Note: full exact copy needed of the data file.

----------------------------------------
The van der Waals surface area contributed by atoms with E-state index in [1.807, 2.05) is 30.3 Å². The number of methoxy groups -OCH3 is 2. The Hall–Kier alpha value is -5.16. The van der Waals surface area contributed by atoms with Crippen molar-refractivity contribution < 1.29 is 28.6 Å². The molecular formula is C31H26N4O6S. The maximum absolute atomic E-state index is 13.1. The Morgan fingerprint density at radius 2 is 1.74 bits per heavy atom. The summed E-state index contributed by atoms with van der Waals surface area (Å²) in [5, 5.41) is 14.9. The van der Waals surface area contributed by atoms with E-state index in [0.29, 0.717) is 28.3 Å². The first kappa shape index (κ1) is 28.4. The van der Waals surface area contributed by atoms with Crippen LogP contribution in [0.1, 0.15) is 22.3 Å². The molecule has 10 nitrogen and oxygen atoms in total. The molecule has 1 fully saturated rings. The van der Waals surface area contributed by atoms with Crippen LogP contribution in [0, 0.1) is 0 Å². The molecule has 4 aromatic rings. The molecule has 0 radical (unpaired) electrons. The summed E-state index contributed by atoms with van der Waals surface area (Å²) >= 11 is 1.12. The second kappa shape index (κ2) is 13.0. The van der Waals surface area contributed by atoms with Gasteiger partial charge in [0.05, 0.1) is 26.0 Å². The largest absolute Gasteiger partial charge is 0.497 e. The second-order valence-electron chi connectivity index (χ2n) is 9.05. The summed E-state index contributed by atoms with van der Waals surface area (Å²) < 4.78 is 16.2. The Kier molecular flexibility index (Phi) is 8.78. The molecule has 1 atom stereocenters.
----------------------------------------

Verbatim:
The van der Waals surface area contributed by atoms with E-state index in [1.807, 2.05) is 30.3 Å². The number of methoxy groups -OCH3 is 2. The Hall–Kier alpha value is -5.16. The van der Waals surface area contributed by atoms with Crippen molar-refractivity contribution < 1.29 is 28.6 Å². The molecular formula is C31H26N4O6S. The maximum absolute atomic E-state index is 13.1. The Morgan fingerprint density at radius 2 is 1.74 bits per heavy atom. The summed E-state index contributed by atoms with van der Waals surface area (Å²) in [5, 5.41) is 14.9. The van der Waals surface area contributed by atoms with E-state index in [0.29, 0.717) is 28.3 Å². The first kappa shape index (κ1) is 28.4. The van der Waals surface area contributed by atoms with Crippen LogP contribution in [0.1, 0.15) is 22.3 Å². The molecule has 10 nitrogen and oxygen atoms in total. The molecule has 1 fully saturated rings. The van der Waals surface area contributed by atoms with Crippen LogP contribution in [0, 0.1) is 0 Å². The molecule has 4 aromatic rings. The molecule has 0 radical (unpaired) electrons. The summed E-state index contributed by atoms with van der Waals surface area (Å²) >= 11 is 1.12. The second kappa shape index (κ2) is 13.0. The van der Waals surface area contributed by atoms with Gasteiger partial charge in [0.05, 0.1) is 26.0 Å². The largest absolute Gasteiger partial charge is 0.497 e. The second-order valence-electron chi connectivity index (χ2n) is 9.05. The summed E-state index contributed by atoms with van der Waals surface area (Å²) < 4.78 is 16.2. The Kier molecular flexibility index (Phi) is 8.78. The molecule has 1 atom stereocenters.